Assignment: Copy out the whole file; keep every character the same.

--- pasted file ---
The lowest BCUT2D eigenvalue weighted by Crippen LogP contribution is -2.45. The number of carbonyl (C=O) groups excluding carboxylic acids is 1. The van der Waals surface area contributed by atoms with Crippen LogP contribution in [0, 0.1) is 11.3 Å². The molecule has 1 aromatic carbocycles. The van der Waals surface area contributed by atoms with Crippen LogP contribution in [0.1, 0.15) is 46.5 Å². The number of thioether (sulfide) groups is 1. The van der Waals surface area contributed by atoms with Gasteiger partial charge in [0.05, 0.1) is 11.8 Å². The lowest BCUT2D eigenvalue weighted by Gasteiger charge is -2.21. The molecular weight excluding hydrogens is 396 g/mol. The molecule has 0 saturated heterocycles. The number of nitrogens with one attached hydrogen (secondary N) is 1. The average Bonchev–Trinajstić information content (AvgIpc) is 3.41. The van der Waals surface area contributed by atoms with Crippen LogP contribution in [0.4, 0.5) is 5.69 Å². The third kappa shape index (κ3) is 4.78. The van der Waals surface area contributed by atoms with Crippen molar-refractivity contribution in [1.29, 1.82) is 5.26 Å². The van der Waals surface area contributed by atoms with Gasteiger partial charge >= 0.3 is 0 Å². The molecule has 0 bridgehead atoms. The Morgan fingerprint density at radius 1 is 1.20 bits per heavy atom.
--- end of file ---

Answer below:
The lowest BCUT2D eigenvalue weighted by Crippen LogP contribution is -2.45. The number of carbonyl (C=O) groups excluding carboxylic acids is 1. The van der Waals surface area contributed by atoms with Crippen LogP contribution in [0, 0.1) is 11.3 Å². The molecule has 1 aromatic carbocycles. The van der Waals surface area contributed by atoms with Crippen LogP contribution in [0.1, 0.15) is 46.5 Å². The number of thioether (sulfide) groups is 1. The van der Waals surface area contributed by atoms with Gasteiger partial charge in [0.05, 0.1) is 11.8 Å². The lowest BCUT2D eigenvalue weighted by Gasteiger charge is -2.21. The molecular weight excluding hydrogens is 396 g/mol. The molecule has 0 saturated heterocycles. The number of nitrogens with one attached hydrogen (secondary N) is 1. The average Bonchev–Trinajstić information content (AvgIpc) is 3.41. The van der Waals surface area contributed by atoms with Crippen LogP contribution in [0.4, 0.5) is 5.69 Å². The third kappa shape index (κ3) is 4.78. The van der Waals surface area contributed by atoms with Crippen molar-refractivity contribution in [1.29, 1.82) is 5.26 Å². The van der Waals surface area contributed by atoms with Gasteiger partial charge >= 0.3 is 0 Å². The molecule has 0 bridgehead atoms. The Morgan fingerprint density at radius 1 is 1.20 bits per heavy atom.